There are several options available to you when attempting this hike. The in and out or a Templeton Loop is the most obvious, but there are lassoes and loops of various sizes that can easily be created. I believe the Hiline is a newer trail and does not show up on the maps at all the Trailheads. Baldwin and Cathedral Rock TH maps, possible starting points for the Hiline Trail, do not indicate the Hiline Trail. However, the Yavapai Point TH, which provides the quickest access to this trail, does have a map that shows the Hiline and how it interacts with the surrounding trails. The views from this trail are Fantastic! Providing great views of Bell Rock, Courthouse Butte and Cathedral Rock as well as the surrounding Sedona vista. Note, this trail is very doable when going east to west, but becomes a little more challenging when going the other direction due to the elevation gain that occurs towards the western end of the trail. Take that into consideration if you plan on doing this as an in and out. Also, be advised this is "advertised" as being a biking trail for advanced riders. Certain sections can be steep and "blind" so be on the lookout!
The Hiline Trail is about .3 miles in from the Yavapai Point TH. There are a couple of "mini" trails in the area that will get you to the start of the Hiline. The Hiline initially starts off with several gradual switchbacks that gains about 125 feet over the first .3 miles. After that the trail stays fairly level for the next 1.25 miles gaining only another 75 ft. There are some ups and downs so the AEG will be slightly more. As you follow the trail along the contours of the mountain you are given great views of the Sedona landscape. Initially, you get to admire Bell Rock and the Courthouse, but as you continue you get a good but distant look at Chapel of the Holy Cross and mountains north of Sedona. At about 1 mile from the start of the Hiline Trail you turn a corner and get your first view of Cathedral Rock. At a little over 1.5 miles into the Hiline hike you'll reach a bluff and the high point in the trail. My garmin had elevation at 4650. The views are picturesque to say the least. From here on, it is a steady descent. At about 1.8 miles the trail surface changes fantastically! (In my opinion). For the next mile you are hiking on a monolith - solid stone. Very similar to what you would experience if you were to hike on the neighboring Cathedral Rock Trail. Instead of using the "caged" cairns, trail builders resorted to spray painted white arrows. Not very sightly, but beneficial in trying to follow the trail. The views to the north are fantastic as you work your way around Cathedral Rock and the views to the south are just as good as look out over a 100 ft (or more) drop.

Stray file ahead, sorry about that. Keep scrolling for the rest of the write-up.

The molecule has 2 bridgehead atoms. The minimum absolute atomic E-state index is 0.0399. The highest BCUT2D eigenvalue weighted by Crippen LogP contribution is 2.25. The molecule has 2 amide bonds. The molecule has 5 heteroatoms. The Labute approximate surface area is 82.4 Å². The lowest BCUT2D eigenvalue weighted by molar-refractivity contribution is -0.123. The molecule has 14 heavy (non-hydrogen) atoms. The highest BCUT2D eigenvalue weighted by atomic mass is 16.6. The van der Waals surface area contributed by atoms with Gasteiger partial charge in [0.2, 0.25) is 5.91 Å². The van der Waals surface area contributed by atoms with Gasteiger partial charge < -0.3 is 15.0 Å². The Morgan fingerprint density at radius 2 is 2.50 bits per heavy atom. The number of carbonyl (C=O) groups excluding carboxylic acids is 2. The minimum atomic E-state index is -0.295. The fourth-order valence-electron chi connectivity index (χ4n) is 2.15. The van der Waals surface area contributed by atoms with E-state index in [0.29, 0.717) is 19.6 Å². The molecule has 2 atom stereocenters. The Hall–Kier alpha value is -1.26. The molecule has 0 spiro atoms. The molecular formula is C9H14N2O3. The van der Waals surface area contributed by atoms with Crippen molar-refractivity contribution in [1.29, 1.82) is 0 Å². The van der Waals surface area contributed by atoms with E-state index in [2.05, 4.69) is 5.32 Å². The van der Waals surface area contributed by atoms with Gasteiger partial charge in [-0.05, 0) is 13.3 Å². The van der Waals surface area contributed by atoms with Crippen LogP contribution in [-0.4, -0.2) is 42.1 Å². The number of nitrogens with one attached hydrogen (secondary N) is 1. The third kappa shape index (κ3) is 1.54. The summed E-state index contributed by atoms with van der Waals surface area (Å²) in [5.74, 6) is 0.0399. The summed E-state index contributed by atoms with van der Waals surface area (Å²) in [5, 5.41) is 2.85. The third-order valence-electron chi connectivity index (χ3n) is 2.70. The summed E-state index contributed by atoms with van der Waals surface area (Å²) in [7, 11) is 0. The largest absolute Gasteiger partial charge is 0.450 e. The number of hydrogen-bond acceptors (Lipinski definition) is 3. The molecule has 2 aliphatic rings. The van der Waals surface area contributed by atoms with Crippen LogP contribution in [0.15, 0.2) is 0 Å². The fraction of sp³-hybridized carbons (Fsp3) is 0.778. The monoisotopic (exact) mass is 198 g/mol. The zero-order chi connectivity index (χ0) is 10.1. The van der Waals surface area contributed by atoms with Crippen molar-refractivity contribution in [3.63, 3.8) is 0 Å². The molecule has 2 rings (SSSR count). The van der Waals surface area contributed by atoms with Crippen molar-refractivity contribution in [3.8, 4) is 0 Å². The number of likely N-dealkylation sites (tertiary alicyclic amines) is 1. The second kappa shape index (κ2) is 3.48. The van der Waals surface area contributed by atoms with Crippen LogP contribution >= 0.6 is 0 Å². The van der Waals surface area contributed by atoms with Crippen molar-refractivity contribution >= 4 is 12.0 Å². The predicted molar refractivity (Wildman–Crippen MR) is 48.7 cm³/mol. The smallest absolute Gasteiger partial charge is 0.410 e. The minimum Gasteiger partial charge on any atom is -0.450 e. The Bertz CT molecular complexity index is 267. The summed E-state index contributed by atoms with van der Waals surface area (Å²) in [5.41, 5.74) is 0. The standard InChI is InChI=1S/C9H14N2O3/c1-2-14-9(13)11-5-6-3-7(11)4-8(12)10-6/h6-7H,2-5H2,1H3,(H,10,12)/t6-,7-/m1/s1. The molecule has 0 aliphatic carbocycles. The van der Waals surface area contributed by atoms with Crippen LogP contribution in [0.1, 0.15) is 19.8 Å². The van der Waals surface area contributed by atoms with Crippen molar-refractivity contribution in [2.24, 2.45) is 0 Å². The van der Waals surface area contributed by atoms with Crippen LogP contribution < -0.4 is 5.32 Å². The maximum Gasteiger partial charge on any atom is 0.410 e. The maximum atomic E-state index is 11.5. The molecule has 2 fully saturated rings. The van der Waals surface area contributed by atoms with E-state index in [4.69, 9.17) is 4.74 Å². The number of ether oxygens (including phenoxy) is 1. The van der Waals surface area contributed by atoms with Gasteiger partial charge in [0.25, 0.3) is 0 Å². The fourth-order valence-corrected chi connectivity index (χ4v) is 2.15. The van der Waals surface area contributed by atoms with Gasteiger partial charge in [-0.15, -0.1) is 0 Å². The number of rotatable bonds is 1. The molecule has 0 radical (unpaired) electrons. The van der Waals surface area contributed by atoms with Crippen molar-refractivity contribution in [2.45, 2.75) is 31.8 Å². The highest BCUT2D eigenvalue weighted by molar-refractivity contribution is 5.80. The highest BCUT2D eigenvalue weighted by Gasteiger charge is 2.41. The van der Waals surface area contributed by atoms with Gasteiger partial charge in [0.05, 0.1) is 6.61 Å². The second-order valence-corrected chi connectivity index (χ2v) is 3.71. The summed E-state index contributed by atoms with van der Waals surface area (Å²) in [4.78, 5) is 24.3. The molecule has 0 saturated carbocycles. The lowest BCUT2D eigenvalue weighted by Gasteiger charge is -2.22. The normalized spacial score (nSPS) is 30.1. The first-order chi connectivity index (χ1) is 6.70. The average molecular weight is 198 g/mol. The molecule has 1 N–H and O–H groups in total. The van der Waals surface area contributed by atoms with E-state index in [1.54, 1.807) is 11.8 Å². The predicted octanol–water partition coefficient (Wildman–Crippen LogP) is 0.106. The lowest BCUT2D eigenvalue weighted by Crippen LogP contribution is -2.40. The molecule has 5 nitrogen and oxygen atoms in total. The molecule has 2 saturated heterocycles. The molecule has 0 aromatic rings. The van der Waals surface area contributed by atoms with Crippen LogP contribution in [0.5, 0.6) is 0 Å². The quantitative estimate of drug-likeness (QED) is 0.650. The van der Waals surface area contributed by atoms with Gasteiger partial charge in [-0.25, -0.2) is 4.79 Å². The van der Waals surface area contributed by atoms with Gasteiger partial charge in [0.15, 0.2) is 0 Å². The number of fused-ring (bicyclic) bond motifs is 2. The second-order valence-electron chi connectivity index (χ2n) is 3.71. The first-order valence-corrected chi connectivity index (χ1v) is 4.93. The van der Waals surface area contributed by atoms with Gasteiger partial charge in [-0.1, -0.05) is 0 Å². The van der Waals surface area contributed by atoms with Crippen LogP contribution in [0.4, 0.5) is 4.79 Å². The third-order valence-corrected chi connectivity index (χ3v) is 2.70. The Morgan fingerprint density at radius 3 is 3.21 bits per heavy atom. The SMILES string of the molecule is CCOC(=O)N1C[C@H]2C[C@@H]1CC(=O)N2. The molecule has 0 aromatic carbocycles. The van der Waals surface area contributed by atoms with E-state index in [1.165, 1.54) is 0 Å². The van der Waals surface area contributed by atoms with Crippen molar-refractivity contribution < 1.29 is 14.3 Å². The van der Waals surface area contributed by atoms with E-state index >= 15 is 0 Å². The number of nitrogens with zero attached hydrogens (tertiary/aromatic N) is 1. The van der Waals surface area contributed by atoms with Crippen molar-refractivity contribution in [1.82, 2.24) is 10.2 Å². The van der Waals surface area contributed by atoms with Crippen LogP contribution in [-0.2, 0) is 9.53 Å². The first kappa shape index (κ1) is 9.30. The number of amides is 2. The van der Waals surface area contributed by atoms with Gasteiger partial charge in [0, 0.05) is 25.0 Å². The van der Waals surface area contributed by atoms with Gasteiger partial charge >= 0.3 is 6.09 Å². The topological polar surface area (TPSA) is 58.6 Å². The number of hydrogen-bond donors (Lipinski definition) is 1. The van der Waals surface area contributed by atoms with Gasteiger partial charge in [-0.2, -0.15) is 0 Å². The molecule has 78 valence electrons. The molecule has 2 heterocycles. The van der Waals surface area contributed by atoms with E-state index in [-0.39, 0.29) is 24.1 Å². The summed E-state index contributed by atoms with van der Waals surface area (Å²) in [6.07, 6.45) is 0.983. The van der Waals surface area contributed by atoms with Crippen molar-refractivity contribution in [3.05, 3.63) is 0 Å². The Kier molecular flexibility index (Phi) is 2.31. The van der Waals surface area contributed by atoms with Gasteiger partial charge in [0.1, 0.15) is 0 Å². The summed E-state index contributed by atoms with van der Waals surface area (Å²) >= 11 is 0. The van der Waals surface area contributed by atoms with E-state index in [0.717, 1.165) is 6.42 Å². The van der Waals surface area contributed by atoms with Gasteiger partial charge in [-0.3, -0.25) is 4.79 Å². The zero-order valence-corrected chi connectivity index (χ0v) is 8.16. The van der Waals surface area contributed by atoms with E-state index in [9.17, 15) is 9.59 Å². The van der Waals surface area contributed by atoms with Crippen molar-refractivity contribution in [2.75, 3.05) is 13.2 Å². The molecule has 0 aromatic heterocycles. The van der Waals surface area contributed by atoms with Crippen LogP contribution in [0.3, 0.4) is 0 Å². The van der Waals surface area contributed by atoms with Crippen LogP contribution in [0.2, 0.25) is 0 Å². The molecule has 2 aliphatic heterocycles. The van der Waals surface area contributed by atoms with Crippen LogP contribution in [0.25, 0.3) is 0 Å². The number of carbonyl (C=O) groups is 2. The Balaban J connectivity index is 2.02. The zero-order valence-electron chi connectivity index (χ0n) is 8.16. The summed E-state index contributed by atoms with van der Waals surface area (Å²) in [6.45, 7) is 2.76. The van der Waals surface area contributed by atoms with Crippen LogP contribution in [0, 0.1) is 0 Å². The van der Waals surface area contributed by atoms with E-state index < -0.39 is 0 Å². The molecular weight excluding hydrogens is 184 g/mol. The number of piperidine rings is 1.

At just about 2.8 miles into the hike you come to a relatively steep descent. In .25 miles you drop about 250 ft. Not too bad if your hiking, but if your riding a bike!! Beware! And the amazing thing is this trail was designed, in part, with bikers in mind. After the descent, you enter a sandy/rocky tree enclosed wash for a very short time (.05 miles). This was for a very short time, but I felt it was worth noting because it is quite distinct. Once again, in my mind, this part of the trail is not very bike friendly. From here, though, it is only .3 miles from the end of the trail and the juncture with the Baldwin Trail.
At this point you have the option of returning back up the trail. This would be the shortest route and the views would be worth seeing again. Or you could do a loop of your choosing. The elevation may not be as much, but it would be a longer. But that just means you would have more time to take in the views.
There is no water at the Yavapai Point TH so plan accordingly.
Check out the Official Route and Triplogs.
This hike is listed as One-Way.
When hiking several trails on a single "hike", log it with a generic name that describes the hike. Then link the trails traveled, check out the example.
WARNING! Hiking and outdoor related sports can be dangerous. Be responsible and prepare for the trip. Study the area you are entering and plan accordingly. Dress for the current and unexpected weather changes. Take plenty of water. Never go alone. Make an itinerary with your plan(s), route(s), destination(s) and expected return time. Give your itinerary to trusted family and/or friends.
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